At present, intranasal administration is an off-label use of fentanyl. Fentanyl is not available subsidised on Practitioner’s Supply Order, and practices will need to purchase both the medicine and the atomiser device required for intranasal application. The medicine is relatively inexpensive to purchase.

For further information on intranasal fentanyl, see:


Managing persistent pain in a child

The most common causes of persistent or recurrent pain in children include migraine, complicated recurrent abdominal pain and general musculoskeletal pain.12 Pain should be regularly assessed and the analgesic regimen altered as necessary. The use of a pain assessment tool can allow change to be measured against baseline.

Assessing the psychosocial aspect of pain

Long-term or recurrent pain in children can affect physical and social development.1 Psychosocial issues are more likely to occur if the child’s pain leads them to feel out of control, the pain is overwhelming, the source of the pain is unknown or the cause of the pain is serious.2

Common psychosocial issues in children with persisting pain include:1

  • Distress due to restriction of physical and social activities
  • Emotional disturbances, e.g. fear, anxiety and emotional stress, usually seen as irritability, tantrums and failing school performance
  • Sleeping difficulties
  • Poor or inappropriate coping skills, usually worse in younger children, e.g. withdrawal, anger

Pain itself may also have a psychosocial cause. Recurrent abdominal pain is the classic example of a challenging diagnosis in children. One United Kingdom study showed that presentations of idiopathic abdominal pain in children increase during the school term and decrease during school holidays, a trend not seen in presentations for appendicitis and other forms of identifiable abdominal pain.13 Another study found that approximately 75% of children presenting with recurrent abdominal pain had no identifiable organic cause, but that presentations were closely tied to stressful life events such as economic hardship, moving house and parental divorce.14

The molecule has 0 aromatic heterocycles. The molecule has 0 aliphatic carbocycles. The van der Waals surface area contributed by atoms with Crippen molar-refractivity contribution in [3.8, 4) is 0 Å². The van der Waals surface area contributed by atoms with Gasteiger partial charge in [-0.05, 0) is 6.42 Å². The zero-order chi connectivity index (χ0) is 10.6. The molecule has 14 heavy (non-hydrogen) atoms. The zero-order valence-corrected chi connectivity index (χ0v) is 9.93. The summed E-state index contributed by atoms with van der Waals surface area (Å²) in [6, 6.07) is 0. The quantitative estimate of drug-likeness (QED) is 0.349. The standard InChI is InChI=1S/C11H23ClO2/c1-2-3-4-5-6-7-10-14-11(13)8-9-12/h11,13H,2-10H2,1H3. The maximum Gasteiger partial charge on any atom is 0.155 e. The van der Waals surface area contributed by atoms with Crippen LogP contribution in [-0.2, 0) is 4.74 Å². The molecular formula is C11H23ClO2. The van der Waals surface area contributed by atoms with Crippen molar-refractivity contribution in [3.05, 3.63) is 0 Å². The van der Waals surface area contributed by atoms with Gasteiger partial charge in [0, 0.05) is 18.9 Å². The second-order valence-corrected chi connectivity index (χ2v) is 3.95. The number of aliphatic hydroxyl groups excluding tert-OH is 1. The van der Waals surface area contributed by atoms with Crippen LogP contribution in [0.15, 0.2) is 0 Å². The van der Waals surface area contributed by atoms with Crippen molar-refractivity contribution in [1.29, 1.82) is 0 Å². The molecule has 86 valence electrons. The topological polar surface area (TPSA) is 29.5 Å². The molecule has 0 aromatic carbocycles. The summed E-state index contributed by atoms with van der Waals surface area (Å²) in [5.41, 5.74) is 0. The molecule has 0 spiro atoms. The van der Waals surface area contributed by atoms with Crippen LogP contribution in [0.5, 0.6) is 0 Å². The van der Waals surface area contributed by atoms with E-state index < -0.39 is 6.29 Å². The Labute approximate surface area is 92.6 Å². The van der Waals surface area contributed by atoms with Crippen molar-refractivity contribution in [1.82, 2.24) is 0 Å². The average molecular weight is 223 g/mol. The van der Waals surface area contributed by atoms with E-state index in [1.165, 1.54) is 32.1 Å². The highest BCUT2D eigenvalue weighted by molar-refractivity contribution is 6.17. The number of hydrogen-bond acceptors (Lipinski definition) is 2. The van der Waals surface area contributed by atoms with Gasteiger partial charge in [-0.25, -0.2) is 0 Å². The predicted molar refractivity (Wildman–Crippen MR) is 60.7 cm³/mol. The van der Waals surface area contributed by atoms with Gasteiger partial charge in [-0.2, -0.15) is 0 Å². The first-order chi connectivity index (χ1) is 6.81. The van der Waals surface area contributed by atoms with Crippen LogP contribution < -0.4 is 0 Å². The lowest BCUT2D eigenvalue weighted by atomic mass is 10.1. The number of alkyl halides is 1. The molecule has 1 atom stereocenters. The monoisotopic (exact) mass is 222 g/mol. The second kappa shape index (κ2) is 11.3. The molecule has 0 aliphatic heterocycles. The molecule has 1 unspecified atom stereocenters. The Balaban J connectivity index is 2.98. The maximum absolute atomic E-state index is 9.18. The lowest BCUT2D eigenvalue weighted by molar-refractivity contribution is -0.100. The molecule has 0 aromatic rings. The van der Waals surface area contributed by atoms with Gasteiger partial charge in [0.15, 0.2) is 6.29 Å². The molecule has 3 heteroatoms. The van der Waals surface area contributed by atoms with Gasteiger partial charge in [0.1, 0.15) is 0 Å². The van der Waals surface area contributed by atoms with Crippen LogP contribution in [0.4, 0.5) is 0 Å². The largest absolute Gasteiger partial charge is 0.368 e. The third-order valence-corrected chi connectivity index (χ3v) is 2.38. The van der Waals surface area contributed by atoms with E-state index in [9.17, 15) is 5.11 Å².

Violence and abuse (physical, emotional and sexual), bullying, anxiety and mental health issues can all be underlying factors in children presenting with recurrent pain. Assessment should include evaluation of the child’s mental health and social factors; in older children (generally not before age ten years), consider using a HEADSSS assessment (Home, Education/employment, peer group Activities, Drugs, Sexuality, Suicide/depression and Safety).15

If a child’s pain is thought to be psychosocial in origin or if significant psychosocial morbidity is present, consultation with or referral to a Paediatrician or other relevant specialist is recommended.

Pain management in children with chronic pain

Management of children with chronic conditions will usually be under the guidance of a relevant specialist. In these situations, chronic, moderate to severe pain may be managed with strong opioid analgesics, such as morphine (Table 2). Other medicines may be initiated depending on the source or type of pain, e.g. neuropathic pain.

The role that general practice plays in the management of chronic conditions in children will vary with the child’s condition and the availability of secondary services. This may involve observing for adverse effects and complications of treatment, being aware of potential medicine interactions and monitoring and adjusting the dose of analgesic medicines over time with assessment of pain levels and tolerance.1


Thank you to Associate Professor David Reith, Head of Section of Paediatrics and Child Health, Clinical Pharmacologist, Dunedin School of Medicine, University of Otago and Southern DHB for expert review of this article.